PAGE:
Tess Vigeland: Mark Katrowitz has written a new book about how to pay for college. He's well-known in financial aid circles for his all-encompassing website FinAid.org, which we mentioned earlier in the show. The new book is called, "Secrets to Winning a Scholarship."
Welcome back to the program.
Mark Katrowitz: Thank you for having me.
Vigeland: All parents who are trying to pay for their kid's education are really looking for the magic bullet: How to pay as little as possible, get them as much help as possible. Of course, the free ride is the pinnacle of that. But you say that whole idea is a myth. How so?
Katrowitz: Less than 0.3 percent of students win enough of money to pay for their entire tuition. So the idea that you can get a completely free ride through scholarships is pretty rare. Many families will have to rely on money from the federal and state government and from the colleges themselves.
Vigeland: If the free ride is a myth, how much of a student's education should parents realistically expect to be covered by scholarships?
Katrowitz: A lot depends on the talent of the student. The more talented you are, the more money you will win.
Katrowitz: If we were to average it across all students, we're looking at maybe 5 percent of money to pay for college is coming from the private sector scholarships.
Vigeland: Five percent! That sounds really low.
Katrowitz: But every dollar you win in a scholarship is a dollar less you have to borrow. So it can help reduce your out-of-pocket costs.
Vigeland: Yeah. Well, in the book, it's quite clear that a lot of parents miss out on scholarship money, because of some pretty basic things. What are the mistakes that parents are making when it comes to applying for those?
Katrowitz: First of all, families often wait until the spring of the senior year of high school to start trying to figure out how to pay for college. And just for the scholarships for high school seniors, they've missed half the deadlines, half the deadlines are in the fall and half the deadlines are in the spring. And there are scholarships that you can win in the ninth, 10th, 11th grade in high school. There are even scholarships you can win in grades kindergarten through eighth grade. For example, there's the JIF Peanut Butter & Jelly sandwich contest. It's a real contest and it has a top prize of $25,000.
Vigeland: Sounds delicious. You also tackle some of the myths around minority students and low-income students winning the majority of the scholraships. Is that true? And if not, does that mean that kind of everybody has pretty much the same chance of winning one?
Katrowitz: 72 percent of scholarship recepients are Caucasian, even though they represent only 62 percent of the college student population. The only race that has a higher odds of winning scholrships than Caucasian students are American Indian and Alaskan natives.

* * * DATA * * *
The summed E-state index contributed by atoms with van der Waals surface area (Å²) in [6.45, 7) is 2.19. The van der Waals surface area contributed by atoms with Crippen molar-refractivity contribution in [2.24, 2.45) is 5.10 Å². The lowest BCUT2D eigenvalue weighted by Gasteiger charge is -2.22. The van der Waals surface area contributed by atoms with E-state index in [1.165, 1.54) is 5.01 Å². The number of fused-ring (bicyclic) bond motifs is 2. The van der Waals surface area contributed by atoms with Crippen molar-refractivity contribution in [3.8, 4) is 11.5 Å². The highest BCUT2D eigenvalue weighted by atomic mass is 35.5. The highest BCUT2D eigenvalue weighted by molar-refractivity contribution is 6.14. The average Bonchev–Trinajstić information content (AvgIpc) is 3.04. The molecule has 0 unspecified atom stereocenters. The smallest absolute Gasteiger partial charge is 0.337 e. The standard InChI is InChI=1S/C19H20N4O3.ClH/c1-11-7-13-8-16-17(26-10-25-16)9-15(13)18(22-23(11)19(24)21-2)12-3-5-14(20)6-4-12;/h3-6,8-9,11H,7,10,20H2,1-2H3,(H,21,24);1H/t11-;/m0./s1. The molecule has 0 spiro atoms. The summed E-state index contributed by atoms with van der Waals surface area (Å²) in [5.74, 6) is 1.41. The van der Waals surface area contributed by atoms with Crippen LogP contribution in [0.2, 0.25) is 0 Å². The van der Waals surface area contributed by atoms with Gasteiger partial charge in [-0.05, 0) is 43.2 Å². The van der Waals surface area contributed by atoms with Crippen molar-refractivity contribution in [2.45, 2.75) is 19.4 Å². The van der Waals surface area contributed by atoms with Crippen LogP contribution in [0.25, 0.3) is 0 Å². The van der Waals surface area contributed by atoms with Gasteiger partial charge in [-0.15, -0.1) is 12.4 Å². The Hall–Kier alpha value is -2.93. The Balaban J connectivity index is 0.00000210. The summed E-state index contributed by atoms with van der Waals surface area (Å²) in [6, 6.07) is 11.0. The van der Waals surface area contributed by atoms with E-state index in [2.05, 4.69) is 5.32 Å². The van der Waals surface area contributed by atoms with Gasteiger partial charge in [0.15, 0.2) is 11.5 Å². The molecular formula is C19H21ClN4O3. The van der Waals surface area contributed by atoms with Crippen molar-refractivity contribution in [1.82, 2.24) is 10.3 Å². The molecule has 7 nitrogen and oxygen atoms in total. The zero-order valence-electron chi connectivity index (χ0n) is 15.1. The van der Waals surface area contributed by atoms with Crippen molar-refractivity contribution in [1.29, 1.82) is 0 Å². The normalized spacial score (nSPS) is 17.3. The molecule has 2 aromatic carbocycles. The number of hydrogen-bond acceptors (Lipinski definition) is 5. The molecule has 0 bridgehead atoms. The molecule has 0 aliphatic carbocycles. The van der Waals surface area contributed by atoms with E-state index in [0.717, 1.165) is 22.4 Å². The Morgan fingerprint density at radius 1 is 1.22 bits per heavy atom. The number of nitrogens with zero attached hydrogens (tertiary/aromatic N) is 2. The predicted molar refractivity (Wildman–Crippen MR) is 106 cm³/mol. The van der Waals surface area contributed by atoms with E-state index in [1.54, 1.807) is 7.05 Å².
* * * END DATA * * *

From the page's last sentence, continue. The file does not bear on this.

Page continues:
Vigeland: There are always quesitons surrounding what these scholarships then do to your potential for getting financial aid. What is some advice you have around negotiating that aspect of paying for college?
Katrowitz: First of all, every college has what's called an "outside scholarship policy." If you're receiving need-based aid and then you win a scholarship, that reduces your eligibility for need-based aid, because it's reducing your financial need. The colleges have some fleixbility, however, in how they reduce your needs-based financial aid package.
Vigeland: So that's a real key quesiton to ask the financial office.
Katrowitz: Right. Ask the college financial aid administrator "what is your outisde scholarship policy?" And then you can potentially use that to negotiate, not eliminate the reduciton aid package, because they really don't have any choice in that matter, but how they reduce it.
Vigeland: You also talk in the book about all the scholarship scams that are out there. What should parents be aware of and how common are they really?
Katrowitz: If you have to pay money to get money, it's probably a scam. Because scholarship providers are about giving away money. They'll have some plausible sounding method of getting the money from you. They might say it's the taxes or that it's an application fee -- and it may be an innocuous amount, say $3. But even if they give away every dollar that they say they do, they're getting more revenue from these fees than they are paying out in scholraships.
Vigeland: Any other final tips for students going through this right now?
Katrowitz: One of the best tips in the books is to answer all of the optional questions on scholarship matching profiles. A lot of students only answer the required questions, but the optional questions are there to trigger the inclusion of awards. So students who answered the optional questions are going to match about twice as many scholarships as students who answer just the required questions.
Vigeland: Wow. That is a good one. Mark Katrowitz is the author of a new book called "Secrets to Winning a Scholarship." He's also the founder of FinAid.org. Mark, thanks so much for coming in.
Katrowitz: Thank you for having me.
Vigeland: For more on financial aid, go to our Makin' Money blog. We've got a post about getting rid of the FAFSA from the authors of "Why Does College Cost So Much?"